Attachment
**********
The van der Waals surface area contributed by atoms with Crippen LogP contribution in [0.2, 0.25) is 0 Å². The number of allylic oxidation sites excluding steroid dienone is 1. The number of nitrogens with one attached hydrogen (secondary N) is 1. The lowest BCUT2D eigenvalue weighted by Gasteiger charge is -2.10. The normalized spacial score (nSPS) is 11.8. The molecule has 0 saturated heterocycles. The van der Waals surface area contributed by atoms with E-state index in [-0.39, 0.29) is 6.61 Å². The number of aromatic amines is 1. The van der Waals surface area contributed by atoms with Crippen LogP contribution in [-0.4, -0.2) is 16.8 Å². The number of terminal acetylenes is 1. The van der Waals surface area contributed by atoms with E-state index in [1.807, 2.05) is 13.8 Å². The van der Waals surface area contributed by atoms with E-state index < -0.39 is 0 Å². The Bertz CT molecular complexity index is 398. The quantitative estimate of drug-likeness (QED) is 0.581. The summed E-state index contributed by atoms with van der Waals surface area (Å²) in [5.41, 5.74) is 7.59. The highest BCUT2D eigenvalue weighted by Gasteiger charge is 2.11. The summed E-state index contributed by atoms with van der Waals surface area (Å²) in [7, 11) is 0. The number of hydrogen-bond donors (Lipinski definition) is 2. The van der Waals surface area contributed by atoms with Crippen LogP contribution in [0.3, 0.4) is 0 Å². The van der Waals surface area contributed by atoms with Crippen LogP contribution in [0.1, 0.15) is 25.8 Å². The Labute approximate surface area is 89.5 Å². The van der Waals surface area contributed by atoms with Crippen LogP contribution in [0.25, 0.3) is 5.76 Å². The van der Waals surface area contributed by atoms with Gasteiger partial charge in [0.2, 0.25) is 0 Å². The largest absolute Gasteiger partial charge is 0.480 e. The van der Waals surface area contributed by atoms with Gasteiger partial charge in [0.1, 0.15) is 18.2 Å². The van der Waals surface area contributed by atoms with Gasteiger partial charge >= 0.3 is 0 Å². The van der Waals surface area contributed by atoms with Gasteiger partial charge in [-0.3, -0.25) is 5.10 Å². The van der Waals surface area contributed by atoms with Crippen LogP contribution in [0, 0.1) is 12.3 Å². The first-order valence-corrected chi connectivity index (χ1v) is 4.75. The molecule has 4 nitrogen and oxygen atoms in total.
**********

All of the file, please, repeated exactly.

The van der Waals surface area contributed by atoms with Crippen LogP contribution in [0.2, 0.25) is 0 Å². The number of allylic oxidation sites excluding steroid dienone is 1. The number of nitrogens with one attached hydrogen (secondary N) is 1. The lowest BCUT2D eigenvalue weighted by Gasteiger charge is -2.10. The normalized spacial score (nSPS) is 11.8. The molecule has 0 saturated heterocycles. The van der Waals surface area contributed by atoms with E-state index in [-0.39, 0.29) is 6.61 Å². The number of aromatic amines is 1. The van der Waals surface area contributed by atoms with Crippen LogP contribution in [-0.4, -0.2) is 16.8 Å². The number of terminal acetylenes is 1. The van der Waals surface area contributed by atoms with E-state index in [1.807, 2.05) is 13.8 Å². The van der Waals surface area contributed by atoms with E-state index < -0.39 is 0 Å². The Bertz CT molecular complexity index is 398. The quantitative estimate of drug-likeness (QED) is 0.581. The summed E-state index contributed by atoms with van der Waals surface area (Å²) in [5.41, 5.74) is 7.59. The highest BCUT2D eigenvalue weighted by Gasteiger charge is 2.11. The summed E-state index contributed by atoms with van der Waals surface area (Å²) in [7, 11) is 0. The number of hydrogen-bond donors (Lipinski definition) is 2. The van der Waals surface area contributed by atoms with Crippen LogP contribution in [0.3, 0.4) is 0 Å². The van der Waals surface area contributed by atoms with Crippen LogP contribution in [0.1, 0.15) is 25.8 Å². The Labute approximate surface area is 89.5 Å². The van der Waals surface area contributed by atoms with Crippen LogP contribution in [0.25, 0.3) is 5.76 Å². The van der Waals surface area contributed by atoms with Gasteiger partial charge in [0.2, 0.25) is 0 Å². The largest absolute Gasteiger partial charge is 0.480 e. The van der Waals surface area contributed by atoms with Gasteiger partial charge in [0.1, 0.15) is 18.2 Å². The van der Waals surface area contributed by atoms with Gasteiger partial charge >= 0.3 is 0 Å². The van der Waals surface area contributed by atoms with Gasteiger partial charge in [-0.3, -0.25) is 5.10 Å². The van der Waals surface area contributed by atoms with Crippen LogP contribution in [0, 0.1) is 12.3 Å². The first-order valence-corrected chi connectivity index (χ1v) is 4.75. The molecule has 4 nitrogen and oxygen atoms in total.